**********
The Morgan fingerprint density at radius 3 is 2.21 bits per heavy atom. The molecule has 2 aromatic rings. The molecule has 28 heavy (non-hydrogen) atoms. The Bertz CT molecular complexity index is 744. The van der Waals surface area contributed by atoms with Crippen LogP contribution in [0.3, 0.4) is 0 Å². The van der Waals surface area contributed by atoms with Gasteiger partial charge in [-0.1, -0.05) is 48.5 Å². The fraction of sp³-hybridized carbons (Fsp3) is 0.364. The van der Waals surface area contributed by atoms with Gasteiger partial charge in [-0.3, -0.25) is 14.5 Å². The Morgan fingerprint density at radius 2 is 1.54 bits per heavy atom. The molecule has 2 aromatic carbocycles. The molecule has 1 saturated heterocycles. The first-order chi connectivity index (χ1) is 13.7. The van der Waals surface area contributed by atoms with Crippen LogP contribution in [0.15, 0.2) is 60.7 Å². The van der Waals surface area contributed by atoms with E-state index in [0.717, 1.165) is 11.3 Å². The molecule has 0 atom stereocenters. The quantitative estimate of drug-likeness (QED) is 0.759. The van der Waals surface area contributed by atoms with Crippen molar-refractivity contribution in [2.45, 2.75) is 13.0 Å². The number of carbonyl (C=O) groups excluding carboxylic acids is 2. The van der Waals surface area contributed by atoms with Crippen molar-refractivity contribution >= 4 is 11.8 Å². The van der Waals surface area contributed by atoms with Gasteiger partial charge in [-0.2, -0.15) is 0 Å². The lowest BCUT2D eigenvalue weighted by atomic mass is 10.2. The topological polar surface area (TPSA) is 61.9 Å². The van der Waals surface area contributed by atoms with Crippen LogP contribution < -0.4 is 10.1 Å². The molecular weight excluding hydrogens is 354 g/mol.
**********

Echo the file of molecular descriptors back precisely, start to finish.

The Morgan fingerprint density at radius 3 is 2.21 bits per heavy atom. The molecule has 2 aromatic rings. The molecule has 28 heavy (non-hydrogen) atoms. The Bertz CT molecular complexity index is 744. The van der Waals surface area contributed by atoms with Crippen LogP contribution in [0.3, 0.4) is 0 Å². The van der Waals surface area contributed by atoms with Gasteiger partial charge in [-0.1, -0.05) is 48.5 Å². The fraction of sp³-hybridized carbons (Fsp3) is 0.364. The van der Waals surface area contributed by atoms with Gasteiger partial charge in [-0.3, -0.25) is 14.5 Å². The Morgan fingerprint density at radius 2 is 1.54 bits per heavy atom. The molecule has 2 aromatic carbocycles. The molecule has 1 saturated heterocycles. The first-order chi connectivity index (χ1) is 13.7. The van der Waals surface area contributed by atoms with Crippen LogP contribution in [0.15, 0.2) is 60.7 Å². The van der Waals surface area contributed by atoms with E-state index in [0.717, 1.165) is 11.3 Å². The molecule has 0 atom stereocenters. The quantitative estimate of drug-likeness (QED) is 0.759. The van der Waals surface area contributed by atoms with Crippen molar-refractivity contribution in [2.45, 2.75) is 13.0 Å². The number of carbonyl (C=O) groups excluding carboxylic acids is 2. The van der Waals surface area contributed by atoms with Crippen molar-refractivity contribution >= 4 is 11.8 Å². The van der Waals surface area contributed by atoms with Gasteiger partial charge in [-0.2, -0.15) is 0 Å². The lowest BCUT2D eigenvalue weighted by atomic mass is 10.2. The topological polar surface area (TPSA) is 61.9 Å². The van der Waals surface area contributed by atoms with Crippen LogP contribution < -0.4 is 10.1 Å². The molecular weight excluding hydrogens is 354 g/mol.